Here's How The False Russian Biolab Story Became Popular Among The US Far Right - medtigo


Here’s How The False Russian Biolab Story Became Popular Among The US Far Right

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The assertion that Ukraine was developing biological weapons with the help of the US administration was shocking and brutal to accept. Indeed, US aid to Ukrainian biological laboratories has improved public health measures. In addition, the United States and Ukraine have signed a deal promising never to manufacture or use biological weapons.

According to NPR, unlike other Russian efforts to propagate false narratives to legitimize its invasion of Ukraine, this one found a sympathetic audience in the United States, particularly among far-right social media outlets, Fox News, and QAnon conspiracy theorists.

“It’s evident that the US government has been lying; it’s undertaken a disinformation effort, if you will, to cover up what it’s doing,” Fox News anchor Tucker Carlson recently stated. He didn’t provide any evidence to back up his assertion.

The bogus bio lab tale soon spread in the United States and abroad, with Chinese official media joining in the campaign to propagate the story.

“The Kremlin is peddling brazen lies that the US and Ukraine are conducting chemical and biological weapons activities,” said US State Department spokesman Ned Price earlier this month. He and other officials have warned that Russia is attempting to fabricate justifications for its attacks on a sovereign nation.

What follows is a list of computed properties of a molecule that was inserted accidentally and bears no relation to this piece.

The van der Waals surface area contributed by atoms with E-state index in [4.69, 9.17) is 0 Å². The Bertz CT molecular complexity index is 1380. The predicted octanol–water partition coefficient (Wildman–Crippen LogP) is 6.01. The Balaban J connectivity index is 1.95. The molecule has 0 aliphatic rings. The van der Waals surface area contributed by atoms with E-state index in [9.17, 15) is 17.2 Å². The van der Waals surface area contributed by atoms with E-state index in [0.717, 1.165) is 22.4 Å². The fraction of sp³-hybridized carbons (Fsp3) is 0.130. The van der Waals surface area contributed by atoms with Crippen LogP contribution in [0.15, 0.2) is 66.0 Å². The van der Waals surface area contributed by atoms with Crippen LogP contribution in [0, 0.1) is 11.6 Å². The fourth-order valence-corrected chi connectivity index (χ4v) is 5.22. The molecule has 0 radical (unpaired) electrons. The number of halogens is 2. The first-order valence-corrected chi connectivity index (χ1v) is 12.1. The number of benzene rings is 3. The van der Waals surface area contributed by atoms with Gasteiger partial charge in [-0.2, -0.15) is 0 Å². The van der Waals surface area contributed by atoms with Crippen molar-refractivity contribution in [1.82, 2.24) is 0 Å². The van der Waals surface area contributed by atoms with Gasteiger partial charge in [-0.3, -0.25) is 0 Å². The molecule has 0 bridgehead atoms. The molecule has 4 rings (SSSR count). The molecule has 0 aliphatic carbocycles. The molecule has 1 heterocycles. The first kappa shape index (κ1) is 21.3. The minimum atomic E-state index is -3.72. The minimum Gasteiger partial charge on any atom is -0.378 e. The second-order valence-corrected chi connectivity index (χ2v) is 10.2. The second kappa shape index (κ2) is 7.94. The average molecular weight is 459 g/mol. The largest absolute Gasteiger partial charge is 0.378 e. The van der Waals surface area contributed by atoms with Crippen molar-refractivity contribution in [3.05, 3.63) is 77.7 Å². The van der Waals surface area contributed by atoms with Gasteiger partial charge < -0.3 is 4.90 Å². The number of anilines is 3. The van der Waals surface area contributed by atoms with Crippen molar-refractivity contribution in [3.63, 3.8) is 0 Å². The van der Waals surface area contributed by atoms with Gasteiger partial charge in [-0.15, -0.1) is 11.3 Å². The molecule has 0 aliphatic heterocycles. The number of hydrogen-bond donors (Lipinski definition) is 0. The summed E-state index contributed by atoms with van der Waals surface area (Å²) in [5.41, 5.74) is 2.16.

The bio lab conspiracy theory is how conspiracy theorists in the United States may grab and improve Russian narratives, spreading false reports far more effectively than Russia’s attempts.

“This is an old canard for Biolabs,” says Scott Radnitz, a post-Soviet Russia researcher and associate professor in Seattle at the University of Washington.

He said the bio lab story evolved “from a trickle to a flood” after Russia invaded Ukraine on February 24.

“Russia has been pushing a narrative about U.S.-funded laboratories that undertake illness research since 2011. They’re part of a Defense Department effort to help post-Soviet countries with public health studies. And Russia has always been wary of these laboratories, accusing them of spreading false information and insinuating inquiries through official channels,” Radnitz stated.

“It appeared like it was soon grabbed up by the extreme right on social media and QAnon proponents,” Radnitz said of the bio lab narrative, which “exploded on social media just at the invasion.”

With a thread uploaded on February 24 claiming that Russian airstrikes included “US placed Biolabs” and citing Russian charges that the US has been developing “bio-weapons” at those sites, one QAnon follower on Twitter received hundreds of retweets. According to extremism experts, this thread became a crucial turning point, reviving a long-dormant Russian misinformation narrative.

“I genuinely believe it to be arguably the most major failure from a prominent social media company to implement their QAnon crackdown since they started in mid-2020,” Alex Kaplan, a senior researcher at Media Matters, said.

The user, who went by the name @WarClandestine until the platform suspended it, has previously uploaded extremist content calling for the execution of public authorities, including Anthony Fauci.

Russia’s misleading statements about the Biolabs sparked fears that it was planning a biological-weapons strike on Ukraine, laying the framework to accuse Ukraine, the US, and possibly NATO for the attacks. However, there are alternative possibilities for Russia’s disinformation campaign.

“It’s also plausible that this story is merely convenient for the Russian government,” Radnitz added, “which needs as much excuse as possible to justify what it’s doing in Ukraine — why it’s attacking cities and civilian areas.”

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